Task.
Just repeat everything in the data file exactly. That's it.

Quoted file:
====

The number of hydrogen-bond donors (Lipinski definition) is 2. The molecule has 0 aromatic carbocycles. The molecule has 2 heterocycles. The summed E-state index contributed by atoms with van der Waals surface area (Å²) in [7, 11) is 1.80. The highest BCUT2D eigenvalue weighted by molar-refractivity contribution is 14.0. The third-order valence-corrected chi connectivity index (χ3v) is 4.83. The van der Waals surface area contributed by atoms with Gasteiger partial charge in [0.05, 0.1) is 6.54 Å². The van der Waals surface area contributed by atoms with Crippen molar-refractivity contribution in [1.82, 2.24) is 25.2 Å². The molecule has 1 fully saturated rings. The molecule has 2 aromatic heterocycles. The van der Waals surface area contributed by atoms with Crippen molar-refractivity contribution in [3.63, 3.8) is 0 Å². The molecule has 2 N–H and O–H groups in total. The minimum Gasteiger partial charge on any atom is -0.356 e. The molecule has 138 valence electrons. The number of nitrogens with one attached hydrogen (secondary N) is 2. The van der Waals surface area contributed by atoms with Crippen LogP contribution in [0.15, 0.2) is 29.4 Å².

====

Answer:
The number of hydrogen-bond donors (Lipinski definition) is 2. The molecule has 0 aromatic carbocycles. The molecule has 2 heterocycles. The summed E-state index contributed by atoms with van der Waals surface area (Å²) in [7, 11) is 1.80. The highest BCUT2D eigenvalue weighted by molar-refractivity contribution is 14.0. The third-order valence-corrected chi connectivity index (χ3v) is 4.83. The van der Waals surface area contributed by atoms with Gasteiger partial charge in [0.05, 0.1) is 6.54 Å². The van der Waals surface area contributed by atoms with Crippen molar-refractivity contribution in [1.82, 2.24) is 25.2 Å². The molecule has 1 fully saturated rings. The molecule has 2 aromatic heterocycles. The van der Waals surface area contributed by atoms with Crippen molar-refractivity contribution in [3.63, 3.8) is 0 Å². The molecule has 2 N–H and O–H groups in total. The minimum Gasteiger partial charge on any atom is -0.356 e. The molecule has 138 valence electrons. The number of nitrogens with one attached hydrogen (secondary N) is 2. The van der Waals surface area contributed by atoms with Crippen LogP contribution in [0.15, 0.2) is 29.4 Å².